Rep. Martha Roby is a three-term Republican congresswoman from deep-red Alabama.
She won her primary earlier this year with two-thirds of the GOP vote in a safely Republican district. She hails from the state where Sen. Jeff Sessions, one of Donald Trump’s top surrogates, wields undue influence.
And, as of Saturday, she is no longer supporting Trump for president and is calling for him to drop out of the race.
“Donald Trump’s behaviour makes him unacceptable as a candidate for president,” she said in a statement.
The deluge came fast and furious.
One by one, Republicans walked out on Trump, the dam broken by the more than decade-old, vile comments he made boasting about his sexual advances on women.
But amid the flood of unendorsements and the torrent of calls for Trump to step down, Roby’s perhaps stood out the most. Donald Trump is on the verge of poisoning the Republican Party’s brand for years, decades, even a generation — and the party knows it.
“Entirely possible. That has been the risk all along,” said Matt Mackowiak, a GOP strategist and the founder of the Potomac Strategy Group. “… Picking up after the wreckage from potentially devastating losses in the Senate, House and governorships may take several election cycles.”
There is a reason this Trump scandal feels different, and it is shown in the universal reactions of Republican leaders all the way up to House Speaker Paul Ryan and Senate Majority Leader Mitch McConnell.
His comments should offend virtually everyone. Just about every single word uttered in the recording of Trump and Billy Bush, the television personality, is downright nasty toward women. Trump’s immediate spin, that this was “locker-room banter,” essentially suggested it was normal for all men to joke about sexual assault and cheating on your significant other.
If you are a parent, an aunt, an uncle (full disclosure), how can you allow a child to watch Sunday’s debate descend into a level of vitriol that has never been seen in presidential politics?
This is the one that had Republicans rushing for the exits. With good reason: According to a source, a Democratic pollster in the field testing the down-ballot consequences of Trump’s other recent controversies found little-to-no movement over the past few days.
Until Friday night.
As media coverage of Trump’s lewd comments began to saturate the airwaves and internet, down-ballot Republicans in New York saw a sharp decline in support, this source said.
“We’re f—–,” said another source who works on the campaign of a Republican congressional candidate.
Four years ago, after a loss that seemingly pales in comparison to the potential in 2016, the Republican National Committee commissioned an “autopsy report.”
The report was extensive, based on more than 2,500 interviews with voters, private-sector officials, and party members and elected officials, as well as a poll of 2,000 Republican Hispanic voters and an online survey taken by more than 36,000 people.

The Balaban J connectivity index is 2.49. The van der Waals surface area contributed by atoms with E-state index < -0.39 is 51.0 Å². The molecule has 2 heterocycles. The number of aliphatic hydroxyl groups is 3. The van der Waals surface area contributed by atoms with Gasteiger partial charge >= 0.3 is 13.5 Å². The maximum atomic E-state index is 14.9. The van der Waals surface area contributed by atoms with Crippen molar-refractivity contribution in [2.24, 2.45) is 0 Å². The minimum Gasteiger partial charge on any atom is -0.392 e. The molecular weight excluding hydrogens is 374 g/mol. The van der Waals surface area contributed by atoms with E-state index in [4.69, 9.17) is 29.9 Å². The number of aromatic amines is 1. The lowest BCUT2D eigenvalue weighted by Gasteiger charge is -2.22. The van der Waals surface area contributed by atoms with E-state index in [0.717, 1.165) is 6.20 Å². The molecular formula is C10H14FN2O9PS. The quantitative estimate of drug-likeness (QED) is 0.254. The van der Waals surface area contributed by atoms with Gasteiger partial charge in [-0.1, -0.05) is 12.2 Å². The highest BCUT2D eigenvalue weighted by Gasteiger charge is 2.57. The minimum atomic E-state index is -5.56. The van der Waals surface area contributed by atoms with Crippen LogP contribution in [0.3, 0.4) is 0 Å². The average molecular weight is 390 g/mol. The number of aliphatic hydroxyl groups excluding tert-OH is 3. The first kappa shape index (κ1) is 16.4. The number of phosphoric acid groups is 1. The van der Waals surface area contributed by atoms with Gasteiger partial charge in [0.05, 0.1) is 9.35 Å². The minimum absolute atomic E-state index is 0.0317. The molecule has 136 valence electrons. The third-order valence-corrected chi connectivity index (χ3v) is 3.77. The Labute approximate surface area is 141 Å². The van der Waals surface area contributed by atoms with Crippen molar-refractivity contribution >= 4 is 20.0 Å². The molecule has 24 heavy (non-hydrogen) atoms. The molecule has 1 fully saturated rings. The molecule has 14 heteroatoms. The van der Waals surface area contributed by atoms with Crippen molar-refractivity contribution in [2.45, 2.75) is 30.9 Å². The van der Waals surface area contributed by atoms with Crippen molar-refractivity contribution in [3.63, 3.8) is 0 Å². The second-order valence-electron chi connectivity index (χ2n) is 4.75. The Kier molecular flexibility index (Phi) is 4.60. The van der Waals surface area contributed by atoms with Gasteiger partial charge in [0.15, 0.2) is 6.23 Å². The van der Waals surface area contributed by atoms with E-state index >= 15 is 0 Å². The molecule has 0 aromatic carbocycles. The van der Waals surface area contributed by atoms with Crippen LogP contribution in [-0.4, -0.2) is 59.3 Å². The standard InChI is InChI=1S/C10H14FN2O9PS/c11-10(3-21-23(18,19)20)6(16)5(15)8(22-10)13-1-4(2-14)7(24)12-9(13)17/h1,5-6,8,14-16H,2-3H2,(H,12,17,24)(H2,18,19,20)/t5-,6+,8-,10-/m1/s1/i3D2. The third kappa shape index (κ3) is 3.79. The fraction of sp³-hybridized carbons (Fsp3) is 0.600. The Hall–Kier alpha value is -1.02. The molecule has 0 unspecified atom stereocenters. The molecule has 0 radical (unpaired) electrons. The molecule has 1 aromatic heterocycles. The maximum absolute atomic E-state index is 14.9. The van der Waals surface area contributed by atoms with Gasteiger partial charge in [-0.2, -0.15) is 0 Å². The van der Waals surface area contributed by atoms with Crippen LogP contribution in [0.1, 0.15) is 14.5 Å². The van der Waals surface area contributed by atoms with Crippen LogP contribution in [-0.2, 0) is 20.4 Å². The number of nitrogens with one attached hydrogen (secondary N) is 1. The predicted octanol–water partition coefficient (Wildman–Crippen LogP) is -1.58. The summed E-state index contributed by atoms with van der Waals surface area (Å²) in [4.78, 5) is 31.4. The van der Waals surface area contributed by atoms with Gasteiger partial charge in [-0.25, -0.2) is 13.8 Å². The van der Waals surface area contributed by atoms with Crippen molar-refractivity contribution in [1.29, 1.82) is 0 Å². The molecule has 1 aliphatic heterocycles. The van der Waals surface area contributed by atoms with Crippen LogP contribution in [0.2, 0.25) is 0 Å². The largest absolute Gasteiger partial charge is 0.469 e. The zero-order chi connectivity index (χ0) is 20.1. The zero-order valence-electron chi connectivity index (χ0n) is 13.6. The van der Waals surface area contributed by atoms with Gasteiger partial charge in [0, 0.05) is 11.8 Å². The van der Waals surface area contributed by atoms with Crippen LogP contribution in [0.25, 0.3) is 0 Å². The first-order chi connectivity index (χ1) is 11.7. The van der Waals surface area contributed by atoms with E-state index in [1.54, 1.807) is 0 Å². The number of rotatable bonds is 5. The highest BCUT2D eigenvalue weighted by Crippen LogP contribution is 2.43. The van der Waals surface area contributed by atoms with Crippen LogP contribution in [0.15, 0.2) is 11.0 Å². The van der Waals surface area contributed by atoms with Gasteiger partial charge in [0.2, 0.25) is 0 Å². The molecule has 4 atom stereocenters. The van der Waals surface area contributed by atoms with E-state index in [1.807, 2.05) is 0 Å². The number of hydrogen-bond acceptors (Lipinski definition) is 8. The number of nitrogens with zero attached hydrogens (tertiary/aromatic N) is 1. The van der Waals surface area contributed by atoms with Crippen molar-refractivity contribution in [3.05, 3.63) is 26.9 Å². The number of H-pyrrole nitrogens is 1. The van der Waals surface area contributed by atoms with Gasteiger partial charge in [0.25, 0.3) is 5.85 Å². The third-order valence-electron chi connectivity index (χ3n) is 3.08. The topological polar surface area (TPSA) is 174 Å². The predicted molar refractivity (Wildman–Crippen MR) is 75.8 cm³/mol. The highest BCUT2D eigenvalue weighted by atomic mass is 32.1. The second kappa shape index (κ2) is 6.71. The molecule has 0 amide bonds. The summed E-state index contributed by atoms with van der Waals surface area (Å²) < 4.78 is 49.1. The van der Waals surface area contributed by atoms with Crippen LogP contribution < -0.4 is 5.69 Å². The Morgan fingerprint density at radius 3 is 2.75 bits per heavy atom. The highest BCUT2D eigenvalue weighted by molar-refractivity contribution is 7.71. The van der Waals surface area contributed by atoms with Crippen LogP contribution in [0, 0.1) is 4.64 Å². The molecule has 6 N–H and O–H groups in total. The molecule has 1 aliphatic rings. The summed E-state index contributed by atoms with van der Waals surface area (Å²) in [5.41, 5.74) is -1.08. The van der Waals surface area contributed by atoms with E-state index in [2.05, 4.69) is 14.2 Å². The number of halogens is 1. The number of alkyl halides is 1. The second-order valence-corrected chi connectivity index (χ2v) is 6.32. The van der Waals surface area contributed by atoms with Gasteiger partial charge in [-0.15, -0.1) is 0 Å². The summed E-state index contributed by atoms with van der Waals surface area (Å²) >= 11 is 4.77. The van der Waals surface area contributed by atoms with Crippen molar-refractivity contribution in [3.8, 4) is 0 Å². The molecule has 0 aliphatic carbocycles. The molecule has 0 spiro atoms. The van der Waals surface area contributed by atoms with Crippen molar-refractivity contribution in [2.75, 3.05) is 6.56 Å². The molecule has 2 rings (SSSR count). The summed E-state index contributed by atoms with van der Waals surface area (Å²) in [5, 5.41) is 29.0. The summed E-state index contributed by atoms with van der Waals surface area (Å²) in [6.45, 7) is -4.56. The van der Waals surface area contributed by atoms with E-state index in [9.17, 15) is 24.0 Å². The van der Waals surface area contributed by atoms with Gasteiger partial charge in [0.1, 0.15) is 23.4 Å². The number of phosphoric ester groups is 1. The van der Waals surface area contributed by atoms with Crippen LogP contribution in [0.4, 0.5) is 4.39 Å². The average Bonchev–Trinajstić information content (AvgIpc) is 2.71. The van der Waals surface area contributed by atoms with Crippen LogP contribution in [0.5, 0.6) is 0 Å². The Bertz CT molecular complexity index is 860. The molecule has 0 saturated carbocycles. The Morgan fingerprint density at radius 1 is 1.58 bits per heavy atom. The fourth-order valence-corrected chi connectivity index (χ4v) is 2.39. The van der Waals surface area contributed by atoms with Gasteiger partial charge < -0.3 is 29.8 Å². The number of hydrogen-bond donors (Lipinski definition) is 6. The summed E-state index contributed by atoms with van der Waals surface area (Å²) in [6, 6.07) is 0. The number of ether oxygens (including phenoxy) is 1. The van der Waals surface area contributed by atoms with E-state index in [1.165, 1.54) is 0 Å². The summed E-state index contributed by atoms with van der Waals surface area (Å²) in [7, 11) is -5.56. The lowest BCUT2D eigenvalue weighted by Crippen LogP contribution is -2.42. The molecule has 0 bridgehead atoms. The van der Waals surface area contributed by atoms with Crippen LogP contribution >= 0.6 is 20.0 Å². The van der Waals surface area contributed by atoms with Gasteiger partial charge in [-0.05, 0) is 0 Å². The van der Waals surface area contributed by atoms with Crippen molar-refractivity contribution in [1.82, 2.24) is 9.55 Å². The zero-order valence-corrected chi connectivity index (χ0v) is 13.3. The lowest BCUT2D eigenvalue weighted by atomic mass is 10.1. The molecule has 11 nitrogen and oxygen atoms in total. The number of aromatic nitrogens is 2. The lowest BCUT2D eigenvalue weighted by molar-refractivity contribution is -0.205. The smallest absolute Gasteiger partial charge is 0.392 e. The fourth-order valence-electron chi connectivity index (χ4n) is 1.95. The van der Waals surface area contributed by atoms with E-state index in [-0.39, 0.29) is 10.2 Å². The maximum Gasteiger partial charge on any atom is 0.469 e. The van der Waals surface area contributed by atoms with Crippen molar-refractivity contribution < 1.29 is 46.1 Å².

With the party at an apparent crossroads, it urged action. The Republican Party, it said, had become “out of touch” and filled with “stuffy old men.” It was “talking to itself” rather than reaching out to new constituencies. The perception was, simply, that it did not “care about people.”
One election cycle later, the Democratic nominee holds a 20-point advantage among women voters. A recent electoral projection predicted Trump would receive 15% of the Latino vote, by far the lowest for a major-party nominee in recorded history. There are countless other groups of people, like Muslims, who must see a party that has talked about change, about opening up, and has only closed its doors to them — in this case, they literally proposed to do so.
The party is at an unthinkable reckoning point.
Every single Republican candidate for a generation will (rightly) be asked about his or her endorsement of Trump in 2016. Take Sen. Ted Cruz, who, with impeccable timing, resisted endorsing for months only to buy high in September — as Trump creeped up on Clinton in the polls — only to put himself in the awkward pretzel position of sticking by the party’s nominee after his biggest scandal.
House Speaker Paul Ryan, meanwhile, disinvited Trump to what had been a planned joint event that also included Wisconsin Gov. Scott Walker, Sen. Ron Johnson, and RNC Chair Reince Priebus. But he, too, has not withdrawn his endorsement.
Ryan, who had also resisted endorsing for months before relenting, is now put in an awkward position: Trump is too toxic to come to Wisconsin, but should be chosen by the American people for the most important job in the world.
“Trump’s presidential run is now another one of his lengthy list of bankrupted endeavours where others not only are left to pick up the pieces, but to suffer for Trump’s sins,” said veteran Republican strategist Evan Siegfried, a prominent Trump critic throughout the race.
Sen. John McCain, the 2008 Republican nominee, withdrew his endorsement of Trump on Saturday, listing a litany of other controversies — a feud with a Gold Star family, his attack on a federal judge because of his heritage, and, most aptly, his assertion that McCain wasn’t a “war hero” because he was “captured.”
McCain added a fun, fantastical wish in his statement: “He alone bears the burden of his conduct and alone should suffer the consequences.”
It’s not going to work like that. In fact, it prompts a striking realisation: It took an 11-year-old video from the set of a soap opera for so much of the party to finally realise it had had enough.
This is an editorial. The opinions and conclusions expressed above are those of the author.
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